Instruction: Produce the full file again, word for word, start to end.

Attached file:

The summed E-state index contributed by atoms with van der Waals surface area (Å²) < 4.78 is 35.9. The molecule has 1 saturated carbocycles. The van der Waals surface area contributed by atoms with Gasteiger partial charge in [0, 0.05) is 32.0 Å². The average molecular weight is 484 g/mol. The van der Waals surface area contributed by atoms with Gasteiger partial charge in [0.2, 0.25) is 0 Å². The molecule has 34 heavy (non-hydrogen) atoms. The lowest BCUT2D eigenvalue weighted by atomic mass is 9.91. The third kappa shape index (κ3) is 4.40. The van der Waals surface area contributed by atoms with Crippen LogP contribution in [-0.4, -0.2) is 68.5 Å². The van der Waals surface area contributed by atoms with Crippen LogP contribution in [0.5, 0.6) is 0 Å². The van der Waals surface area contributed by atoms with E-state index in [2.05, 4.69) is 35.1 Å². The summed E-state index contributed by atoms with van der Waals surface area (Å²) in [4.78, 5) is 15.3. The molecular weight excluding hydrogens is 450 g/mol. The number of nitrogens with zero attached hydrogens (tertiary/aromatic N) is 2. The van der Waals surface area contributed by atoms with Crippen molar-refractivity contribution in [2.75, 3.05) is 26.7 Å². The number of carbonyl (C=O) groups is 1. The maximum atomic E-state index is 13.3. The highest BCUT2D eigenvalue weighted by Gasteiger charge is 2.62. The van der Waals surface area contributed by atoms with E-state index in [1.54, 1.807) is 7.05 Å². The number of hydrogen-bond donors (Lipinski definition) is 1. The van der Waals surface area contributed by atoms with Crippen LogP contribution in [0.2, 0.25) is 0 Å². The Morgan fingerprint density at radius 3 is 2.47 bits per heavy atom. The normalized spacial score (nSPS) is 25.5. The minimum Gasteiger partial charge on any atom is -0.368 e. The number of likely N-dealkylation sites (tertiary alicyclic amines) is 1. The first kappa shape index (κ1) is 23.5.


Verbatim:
The summed E-state index contributed by atoms with van der Waals surface area (Å²) < 4.78 is 35.9. The molecule has 1 saturated carbocycles. The van der Waals surface area contributed by atoms with Gasteiger partial charge in [0, 0.05) is 32.0 Å². The average molecular weight is 484 g/mol. The van der Waals surface area contributed by atoms with Gasteiger partial charge in [0.2, 0.25) is 0 Å². The molecule has 34 heavy (non-hydrogen) atoms. The lowest BCUT2D eigenvalue weighted by atomic mass is 9.91. The third kappa shape index (κ3) is 4.40. The van der Waals surface area contributed by atoms with Crippen LogP contribution in [-0.4, -0.2) is 68.5 Å². The van der Waals surface area contributed by atoms with Crippen LogP contribution in [0.5, 0.6) is 0 Å². The van der Waals surface area contributed by atoms with E-state index in [2.05, 4.69) is 35.1 Å². The summed E-state index contributed by atoms with van der Waals surface area (Å²) in [4.78, 5) is 15.3. The molecular weight excluding hydrogens is 450 g/mol. The number of nitrogens with zero attached hydrogens (tertiary/aromatic N) is 2. The van der Waals surface area contributed by atoms with Crippen molar-refractivity contribution in [2.75, 3.05) is 26.7 Å². The number of carbonyl (C=O) groups is 1. The maximum atomic E-state index is 13.3. The highest BCUT2D eigenvalue weighted by Gasteiger charge is 2.62. The van der Waals surface area contributed by atoms with E-state index in [1.54, 1.807) is 7.05 Å². The number of hydrogen-bond donors (Lipinski definition) is 1. The van der Waals surface area contributed by atoms with Crippen LogP contribution in [0.2, 0.25) is 0 Å². The Morgan fingerprint density at radius 3 is 2.47 bits per heavy atom. The normalized spacial score (nSPS) is 25.5. The minimum Gasteiger partial charge on any atom is -0.368 e. The number of likely N-dealkylation sites (tertiary alicyclic amines) is 1. The first kappa shape index (κ1) is 23.5.